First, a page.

In his article for the July-August issue of the Bulletin, "Entangled histories: Climate science and nuclear weapons research," University of Michigan historian Paul Edwards notes that climate science and nuclear weapons testing have a long and surprisingly intimate relationship. In the wake of the Fukushima disaster, for example, the Comprehensive Test Ban Treaty Organization tracked the radioactive plume emanating from damaged Japanese nuclear reactors via a global network of monitoring stations designed to measure airborne radionuclides. That network is a direct descendant of systems and computer models created to trace the fallout from weapons tests, Edwards explains.
But ways of tracking radiation as it moves through the atmosphere have applications that extend far beyond the nuclear industry. Tracing radioactive carbon as it cycles through the atmosphere, the oceans, and the biosphere has been crucial to understanding anthropogenic climate change.
Mathematical models with nuclear science roots have also found a place in the environmental scientists' toolboxes. The earliest global climate models relied on numerical methods, very similar to those developed by nuclear weapons designers, for solving the fluid dynamics equations needed to analyze shock waves produced in nuclear explosions.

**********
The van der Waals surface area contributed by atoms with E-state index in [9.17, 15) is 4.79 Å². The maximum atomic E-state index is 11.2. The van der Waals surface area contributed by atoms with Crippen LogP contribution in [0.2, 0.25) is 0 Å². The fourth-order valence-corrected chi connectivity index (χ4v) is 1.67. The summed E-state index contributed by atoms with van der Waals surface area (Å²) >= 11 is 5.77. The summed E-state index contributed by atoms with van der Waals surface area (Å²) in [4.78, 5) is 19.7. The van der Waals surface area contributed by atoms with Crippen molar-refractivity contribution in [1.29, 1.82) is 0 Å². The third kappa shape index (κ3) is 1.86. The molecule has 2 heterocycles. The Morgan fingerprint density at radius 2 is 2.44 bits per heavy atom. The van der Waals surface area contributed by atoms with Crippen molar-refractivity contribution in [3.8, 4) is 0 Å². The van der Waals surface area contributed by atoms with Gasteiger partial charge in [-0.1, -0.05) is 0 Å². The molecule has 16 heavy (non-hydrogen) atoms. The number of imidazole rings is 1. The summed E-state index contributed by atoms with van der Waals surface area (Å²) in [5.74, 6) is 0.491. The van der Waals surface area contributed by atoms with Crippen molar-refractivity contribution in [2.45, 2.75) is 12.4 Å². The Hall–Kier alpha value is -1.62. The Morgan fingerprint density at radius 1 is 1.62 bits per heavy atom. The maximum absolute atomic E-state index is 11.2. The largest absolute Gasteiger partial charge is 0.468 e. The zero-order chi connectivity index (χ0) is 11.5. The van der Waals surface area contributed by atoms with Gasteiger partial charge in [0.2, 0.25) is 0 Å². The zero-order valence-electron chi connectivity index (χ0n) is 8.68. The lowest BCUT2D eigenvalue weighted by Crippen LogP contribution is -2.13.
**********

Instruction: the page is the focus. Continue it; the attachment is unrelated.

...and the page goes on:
The impacts of nuclear war on the climate represent another major historical intersection between climate science and nuclear affairs. Without the work done by nuclear weapons designers and testers, scientists would know much less than they do now about the atmosphere. In particular, this research has contributed enormously to knowledge about both carbon dioxide, which raises Earth's temperature, and aerosols, which lower it. Without climate models, scientists and political leaders would not have understood the full extent of nuclear weapons' power to annihilate not only human beings, but other species as well.
Facilities built during the Cold War, including US national laboratories constructed to create weapons, now use their powerful supercomputers, expertise in modeling, and skills in managing large data sets to address the threat of catastrophic climate change. This has benefitted the labs themselves—without a new direction, the argument to continue funding these laboratories would have been less compelling—and the science and scientists who are studying climate change.
"Today, the laboratories built to create the most fearsome arsenal in history are doing what they can to prevent another catastrophe—this one caused not by behemoth governments at war, but by billions of ordinary people living ordinary lives within an energy economy that we must now reinvent," Edwards says.